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Apparently, Wednesdays aren’t just the days we wear pink anymore – it’s the new day of the week for quarter beers at Where Else.

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Black & Gold & Fried Fish

If you read my first post, you’ll know by now that I am student in the College of Agriculture at Purdue University. So, as a disclaimer, I will probably be incorporating agriculture into a lot of my post. As my first real post on this blog, what better way to talk about food and represent the College of Agriculture than to talk about fried fish?

I’ll admit, this is not necessarily a typical “foodie” post, and it’s not even about Lafayette. But, the biggest and most traditional lunch in Indianapolis on the first Saturday of February is a gathering of Purdue Agriculture Alumni and friends of the College of Agriculture, and I had the privilege of attending for the second year in a row.

The 68th Annual Purdue Ag Alumni Fish Fry occurred at lunchtime on Saturday at the Indiana State Fairgrounds. Sitting at the table with people that I had never met, listening to David Boudia, this year’s keynote speaker, and exchanging stories about Purdue over the traditional meal of fish, I thought about how much things have changed since that first Fish Fry.

The original Fish Fry was a completely stag event. Of course, it was 1949, and Ag Alumni affairs at that time were all male. 749 tickets were sold, and the main focus of the event was the meeting. As the event continued throughout the years, things began to change. Women began attending, more people became interested in general, and planning became more complex as the attractions became more elaborate.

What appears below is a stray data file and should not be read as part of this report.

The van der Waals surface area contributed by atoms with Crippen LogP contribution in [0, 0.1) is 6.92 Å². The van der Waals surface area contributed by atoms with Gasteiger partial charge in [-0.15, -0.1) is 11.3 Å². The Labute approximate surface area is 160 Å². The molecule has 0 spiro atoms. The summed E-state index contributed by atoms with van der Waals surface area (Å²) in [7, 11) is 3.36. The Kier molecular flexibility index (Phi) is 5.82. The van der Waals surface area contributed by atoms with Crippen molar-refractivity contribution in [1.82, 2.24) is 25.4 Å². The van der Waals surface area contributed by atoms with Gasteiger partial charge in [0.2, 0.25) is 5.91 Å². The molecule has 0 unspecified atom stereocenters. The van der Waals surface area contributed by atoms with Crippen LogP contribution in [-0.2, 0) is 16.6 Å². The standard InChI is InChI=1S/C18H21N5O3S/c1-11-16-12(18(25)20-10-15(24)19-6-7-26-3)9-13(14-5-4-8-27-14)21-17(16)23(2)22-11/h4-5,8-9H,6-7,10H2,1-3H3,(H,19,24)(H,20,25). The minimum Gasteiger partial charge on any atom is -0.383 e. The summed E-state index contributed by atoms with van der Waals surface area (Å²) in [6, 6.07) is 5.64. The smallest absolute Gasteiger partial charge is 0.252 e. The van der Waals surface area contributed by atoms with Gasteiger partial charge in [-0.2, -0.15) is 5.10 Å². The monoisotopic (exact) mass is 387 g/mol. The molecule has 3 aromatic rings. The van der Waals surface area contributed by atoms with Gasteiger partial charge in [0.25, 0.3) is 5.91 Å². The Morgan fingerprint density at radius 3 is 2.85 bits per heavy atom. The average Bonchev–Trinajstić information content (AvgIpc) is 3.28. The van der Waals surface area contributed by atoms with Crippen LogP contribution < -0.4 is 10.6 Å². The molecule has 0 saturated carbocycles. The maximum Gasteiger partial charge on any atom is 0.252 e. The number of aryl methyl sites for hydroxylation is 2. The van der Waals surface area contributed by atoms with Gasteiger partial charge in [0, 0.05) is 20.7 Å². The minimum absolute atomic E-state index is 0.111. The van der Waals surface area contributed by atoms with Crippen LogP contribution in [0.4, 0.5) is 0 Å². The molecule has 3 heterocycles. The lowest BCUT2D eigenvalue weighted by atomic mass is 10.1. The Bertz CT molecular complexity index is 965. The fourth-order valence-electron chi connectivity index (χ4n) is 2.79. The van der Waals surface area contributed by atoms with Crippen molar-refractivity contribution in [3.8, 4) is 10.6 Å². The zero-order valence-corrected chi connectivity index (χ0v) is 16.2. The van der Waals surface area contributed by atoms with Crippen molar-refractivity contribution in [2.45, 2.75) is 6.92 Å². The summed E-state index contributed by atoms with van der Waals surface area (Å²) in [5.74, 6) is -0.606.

Now, the waiting staff is entirely made up of student, faculty, and alumni volunteers, more than 4,000 people are in attendance, and there is always a celebrity keynote speaker with some kind of tie to Purdue.

But some things don’t change, like our commitment to our great University, and apparently our love for fish! In fact, according to the Purdue Ag Alumni website, a pork barbecue was proposed, but fish always won out. (And after enjoying the traditional meal of fish on Saturday, I’ll have to say that I am very glad it did, because it was absolutely delicious!)

Even though this was my last Fish Fry as a student, you can bet I’ll be sporting an apron next year and carrying the traditional fish to tables as a server for years to come.

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Early photo of volunteer servers at the Purdue Ag Alumni Fish Fry.

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Photo of 2016 Fish Fry attendees.